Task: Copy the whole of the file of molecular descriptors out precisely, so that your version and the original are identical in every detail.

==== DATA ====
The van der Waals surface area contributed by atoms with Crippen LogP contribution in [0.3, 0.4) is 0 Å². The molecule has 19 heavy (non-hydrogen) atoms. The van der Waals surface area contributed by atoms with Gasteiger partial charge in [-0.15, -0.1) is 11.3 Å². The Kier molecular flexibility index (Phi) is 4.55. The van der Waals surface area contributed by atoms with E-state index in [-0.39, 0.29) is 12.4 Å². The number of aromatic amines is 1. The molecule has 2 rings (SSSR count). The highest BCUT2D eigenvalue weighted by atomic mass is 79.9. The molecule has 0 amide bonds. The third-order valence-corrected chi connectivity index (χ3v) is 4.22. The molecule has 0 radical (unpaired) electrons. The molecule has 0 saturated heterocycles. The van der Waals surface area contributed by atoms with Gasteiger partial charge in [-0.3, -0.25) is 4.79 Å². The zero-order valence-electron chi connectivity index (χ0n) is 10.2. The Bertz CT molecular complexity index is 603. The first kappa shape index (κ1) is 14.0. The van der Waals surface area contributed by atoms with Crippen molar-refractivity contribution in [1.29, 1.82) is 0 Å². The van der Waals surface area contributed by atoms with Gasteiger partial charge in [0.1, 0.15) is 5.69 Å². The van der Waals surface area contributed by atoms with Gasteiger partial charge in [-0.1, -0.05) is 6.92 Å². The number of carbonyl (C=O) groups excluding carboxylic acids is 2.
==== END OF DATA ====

The van der Waals surface area contributed by atoms with Crippen LogP contribution in [0.3, 0.4) is 0 Å². The molecule has 19 heavy (non-hydrogen) atoms. The van der Waals surface area contributed by atoms with Gasteiger partial charge in [-0.15, -0.1) is 11.3 Å². The Kier molecular flexibility index (Phi) is 4.55. The van der Waals surface area contributed by atoms with E-state index in [-0.39, 0.29) is 12.4 Å². The number of aromatic amines is 1. The molecule has 2 rings (SSSR count). The highest BCUT2D eigenvalue weighted by atomic mass is 79.9. The molecule has 0 amide bonds. The third-order valence-corrected chi connectivity index (χ3v) is 4.22. The molecule has 0 radical (unpaired) electrons. The molecule has 0 saturated heterocycles. The van der Waals surface area contributed by atoms with Gasteiger partial charge in [-0.3, -0.25) is 4.79 Å². The zero-order valence-electron chi connectivity index (χ0n) is 10.2. The Bertz CT molecular complexity index is 603. The first kappa shape index (κ1) is 14.0. The van der Waals surface area contributed by atoms with Crippen molar-refractivity contribution in [1.29, 1.82) is 0 Å². The van der Waals surface area contributed by atoms with Gasteiger partial charge in [0.1, 0.15) is 5.69 Å². The van der Waals surface area contributed by atoms with Gasteiger partial charge in [-0.1, -0.05) is 6.92 Å². The number of carbonyl (C=O) groups excluding carboxylic acids is 2.